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I'm about to start a big rsync between two servers on my LAN. Is it better for me to push the files from one server to the other or pull them (backwards)?

There is not anything that would make one work, and the other not work -- I am just wondering if there is a reason (maybe speed) to do one over the other.

Can anyone give me a good reason, or is there no reason to do one over the other?

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    If there's a reason, it won't be speed; the bottleneck is the network.
    – goldilocks
    Jul 31, 2014 at 20:52

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The way rsync algorithm works can be found from here.

The algorithm identifies parts of the source file which are identical to some part of the destination file, and only sends those parts which cannot be matched in this way. Effectively, the algorithm computes a set of differences without having both files on the same machine. The algorithm works best when the files are similar, but will also function correctly and reasonably efficiently when the files are quite different.

So it would not make a difference whether you are uploading or downloading as the algorithm works on checksums of the source and destination files. So, any file can be the source/destination.

I find some more useful information from here. Some of the excerpts are,

RSync is a remote file (or data) synchronization protocol. It allows you to synchronize files between two computers. By synchronize, I mean make sure that both copies of the file is the same. If there are any differences, RSync detects these differences, and sends across the differences, so the client or server can update their copy of the file, to make the copies the same.

RSync is capable of synchronizing files without sending the whole file across the network. In the implementation I've done, only data corresponding to about 2% of the total file size is exchanged, in addition to any new data in the file, of course. New data has to be sent across the wire, byte for byte.

Because of the way RSync works, it can also be used as an incremental download / upload protocol, allowing you to upload or download a file over many sessions. If the current upload or download fails, you can just resume it later.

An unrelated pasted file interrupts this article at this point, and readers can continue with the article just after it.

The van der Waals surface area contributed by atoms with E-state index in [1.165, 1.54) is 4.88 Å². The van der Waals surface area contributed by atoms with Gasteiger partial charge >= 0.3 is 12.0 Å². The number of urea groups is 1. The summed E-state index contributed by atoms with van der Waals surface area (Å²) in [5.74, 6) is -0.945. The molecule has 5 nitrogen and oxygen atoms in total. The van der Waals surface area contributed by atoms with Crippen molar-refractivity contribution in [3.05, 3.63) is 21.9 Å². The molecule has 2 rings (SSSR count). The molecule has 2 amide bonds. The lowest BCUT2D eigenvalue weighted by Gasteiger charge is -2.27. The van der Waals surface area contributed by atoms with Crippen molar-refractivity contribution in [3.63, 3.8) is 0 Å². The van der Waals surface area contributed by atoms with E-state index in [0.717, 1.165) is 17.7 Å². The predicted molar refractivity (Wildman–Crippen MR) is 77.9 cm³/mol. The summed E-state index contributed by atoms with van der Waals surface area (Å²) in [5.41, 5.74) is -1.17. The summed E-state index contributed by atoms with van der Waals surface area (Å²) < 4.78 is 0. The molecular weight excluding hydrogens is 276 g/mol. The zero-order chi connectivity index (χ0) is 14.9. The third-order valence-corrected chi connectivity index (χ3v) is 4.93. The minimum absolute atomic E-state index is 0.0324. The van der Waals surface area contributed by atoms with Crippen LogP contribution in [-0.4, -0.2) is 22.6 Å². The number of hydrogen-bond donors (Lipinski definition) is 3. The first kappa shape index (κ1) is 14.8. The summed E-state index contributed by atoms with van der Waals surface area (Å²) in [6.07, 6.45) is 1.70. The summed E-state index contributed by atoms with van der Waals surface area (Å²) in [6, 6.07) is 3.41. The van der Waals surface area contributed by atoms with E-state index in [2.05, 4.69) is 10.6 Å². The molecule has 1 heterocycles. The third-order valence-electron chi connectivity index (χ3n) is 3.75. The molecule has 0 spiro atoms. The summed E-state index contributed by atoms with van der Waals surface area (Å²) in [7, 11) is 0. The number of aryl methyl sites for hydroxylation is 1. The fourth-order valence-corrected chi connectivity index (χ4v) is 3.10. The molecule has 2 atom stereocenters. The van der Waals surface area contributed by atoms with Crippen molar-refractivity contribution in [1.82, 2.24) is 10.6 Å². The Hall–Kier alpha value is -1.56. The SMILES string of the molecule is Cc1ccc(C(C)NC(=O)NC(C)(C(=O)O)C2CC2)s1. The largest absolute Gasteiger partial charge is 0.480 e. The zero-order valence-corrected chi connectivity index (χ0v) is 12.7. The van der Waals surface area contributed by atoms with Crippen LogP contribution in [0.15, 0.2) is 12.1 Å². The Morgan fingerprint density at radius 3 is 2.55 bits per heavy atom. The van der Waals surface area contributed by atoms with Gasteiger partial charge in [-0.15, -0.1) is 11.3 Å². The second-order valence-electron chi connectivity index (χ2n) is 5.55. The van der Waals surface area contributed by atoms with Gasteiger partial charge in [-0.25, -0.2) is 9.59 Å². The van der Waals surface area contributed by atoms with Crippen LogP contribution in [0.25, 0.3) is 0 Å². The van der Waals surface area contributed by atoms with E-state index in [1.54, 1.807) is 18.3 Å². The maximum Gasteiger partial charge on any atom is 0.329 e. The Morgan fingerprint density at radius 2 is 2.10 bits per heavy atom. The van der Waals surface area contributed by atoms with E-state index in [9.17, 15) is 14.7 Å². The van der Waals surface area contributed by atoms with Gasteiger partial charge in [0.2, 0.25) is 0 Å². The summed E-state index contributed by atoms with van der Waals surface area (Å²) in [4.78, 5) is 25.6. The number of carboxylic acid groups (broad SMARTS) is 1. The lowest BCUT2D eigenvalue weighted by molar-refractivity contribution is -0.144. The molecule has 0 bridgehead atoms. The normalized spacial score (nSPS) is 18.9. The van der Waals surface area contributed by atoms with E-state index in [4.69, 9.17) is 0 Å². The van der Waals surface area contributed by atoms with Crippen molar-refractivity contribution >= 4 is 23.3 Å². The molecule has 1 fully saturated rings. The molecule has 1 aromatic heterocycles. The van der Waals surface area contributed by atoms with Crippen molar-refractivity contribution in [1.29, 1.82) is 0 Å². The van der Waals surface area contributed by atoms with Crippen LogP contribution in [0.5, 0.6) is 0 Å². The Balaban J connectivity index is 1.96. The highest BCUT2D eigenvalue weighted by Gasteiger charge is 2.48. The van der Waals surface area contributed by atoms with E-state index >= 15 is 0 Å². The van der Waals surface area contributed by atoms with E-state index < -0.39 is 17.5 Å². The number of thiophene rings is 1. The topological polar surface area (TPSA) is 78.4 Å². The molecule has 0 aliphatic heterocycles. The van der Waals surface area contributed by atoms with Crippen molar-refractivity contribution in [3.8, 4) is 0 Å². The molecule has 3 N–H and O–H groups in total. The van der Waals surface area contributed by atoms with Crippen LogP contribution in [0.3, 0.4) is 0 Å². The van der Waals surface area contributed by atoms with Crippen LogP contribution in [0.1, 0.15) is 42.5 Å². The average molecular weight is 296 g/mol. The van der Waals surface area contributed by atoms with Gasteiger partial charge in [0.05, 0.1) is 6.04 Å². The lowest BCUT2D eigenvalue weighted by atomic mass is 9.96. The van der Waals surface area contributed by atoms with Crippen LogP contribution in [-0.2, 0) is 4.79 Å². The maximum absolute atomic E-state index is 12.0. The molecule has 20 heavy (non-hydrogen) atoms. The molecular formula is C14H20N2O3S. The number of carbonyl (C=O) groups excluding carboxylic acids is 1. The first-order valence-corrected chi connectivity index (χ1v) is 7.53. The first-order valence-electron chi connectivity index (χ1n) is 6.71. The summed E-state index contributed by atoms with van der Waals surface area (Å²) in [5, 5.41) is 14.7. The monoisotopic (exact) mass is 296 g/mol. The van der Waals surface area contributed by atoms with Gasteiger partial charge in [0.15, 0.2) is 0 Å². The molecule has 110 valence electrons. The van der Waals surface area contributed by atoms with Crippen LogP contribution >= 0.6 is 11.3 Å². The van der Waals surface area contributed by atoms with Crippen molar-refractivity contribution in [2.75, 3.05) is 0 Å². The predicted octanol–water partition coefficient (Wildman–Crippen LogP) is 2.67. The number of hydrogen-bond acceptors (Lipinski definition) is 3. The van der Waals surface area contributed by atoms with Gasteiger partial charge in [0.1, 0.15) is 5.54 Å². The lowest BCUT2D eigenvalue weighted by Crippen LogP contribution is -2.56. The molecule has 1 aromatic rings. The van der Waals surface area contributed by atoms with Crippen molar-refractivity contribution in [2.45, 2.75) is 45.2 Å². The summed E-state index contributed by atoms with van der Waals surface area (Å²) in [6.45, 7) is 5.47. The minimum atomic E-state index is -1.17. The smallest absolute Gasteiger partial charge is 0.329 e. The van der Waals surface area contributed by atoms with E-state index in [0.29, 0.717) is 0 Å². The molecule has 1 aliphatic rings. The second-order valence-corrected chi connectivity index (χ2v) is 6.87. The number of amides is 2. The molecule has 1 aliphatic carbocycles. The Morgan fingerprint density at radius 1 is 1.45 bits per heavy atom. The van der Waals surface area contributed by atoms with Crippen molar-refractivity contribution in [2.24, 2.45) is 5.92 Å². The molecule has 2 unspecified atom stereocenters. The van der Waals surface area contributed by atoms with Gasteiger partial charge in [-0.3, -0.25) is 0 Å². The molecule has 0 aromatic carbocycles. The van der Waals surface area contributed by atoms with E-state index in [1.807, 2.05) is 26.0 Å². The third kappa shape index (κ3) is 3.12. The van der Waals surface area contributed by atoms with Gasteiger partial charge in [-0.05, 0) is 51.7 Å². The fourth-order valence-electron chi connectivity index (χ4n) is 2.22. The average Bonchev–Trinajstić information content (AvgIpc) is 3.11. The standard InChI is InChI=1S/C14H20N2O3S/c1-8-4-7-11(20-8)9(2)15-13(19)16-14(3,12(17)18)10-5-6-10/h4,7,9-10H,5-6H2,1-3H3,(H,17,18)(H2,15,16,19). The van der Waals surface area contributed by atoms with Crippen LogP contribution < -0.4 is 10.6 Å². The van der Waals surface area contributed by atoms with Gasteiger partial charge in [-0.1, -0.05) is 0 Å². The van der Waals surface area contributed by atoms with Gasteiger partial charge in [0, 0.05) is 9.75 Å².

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  • I completely forgot that I hadn't accepted this one :D... Oct 25, 2016 at 13:33
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The rsync program actually runs a copy of itself on the remote server. Once rsync is running on both ends, they negotiate between themselves how to best transfer the requested files. I don't think it matters which one is started first.

However, I would usually initiate the transfer from the machine that is closest to me. That way, if something goes wrong I am more likely to be able to monitor the file transfer progress. If both machines are on the same LAN, then this reason wouldn't be a reason to pick one over the other.

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Push or Pull method can be significant if the transfer uses an ADSL line because bitrates are different when you download or when you upload. In such case, the choice depends on the location of the target machine.

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    Except that it won't matter -- if he's going to synchronize system A and system B, the entire delta from A to B will have to go over the line. Much in the same way, running scp foo.txt b: on A and scp a:foo.txt ./ on B should take exactly the same time, barring misconfiguration on either server. Sep 3, 2017 at 19:30
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With regards to security and backup for public-facing servers, it is usually better to pull than to push from the data backup source. For example, if the data source becomes compromised in anyway (from hacking), it will expose the credentials to its backup server. Also pulling instead of pushing isolates the backup process to the backup server, rather than having to maintain backup service on each individual backup source. It probably makes backup management easier. I imagine one backup server pulling backups from multiple sources and all the backup management would be done on a single server.

However, if it is for doing backups which are not mission critical, I'd prefer push for its simplicity and ease of use. I use push for all rsync-based backups at home for my personal data (via SFTP/SSH).

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    The reverse is true too, if using pull: If the backup server is compromised, it's likely that the credentials for all systems that uses that backup server are compromised as well. In fact, this may be worse than the other way around.
    – Kusalananda
    Jun 11, 2019 at 17:43
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    "With regards to security and backup for public-facing servers, it is usually better to pull than to push" Not at all, it would even be worse than the other way around.
    – Paradox
    Nov 1, 2019 at 16:49
  • Pulling is much better than pushing for security, as long as the backup server uses restricted credentials.
    – simon
    May 13, 2021 at 23:41

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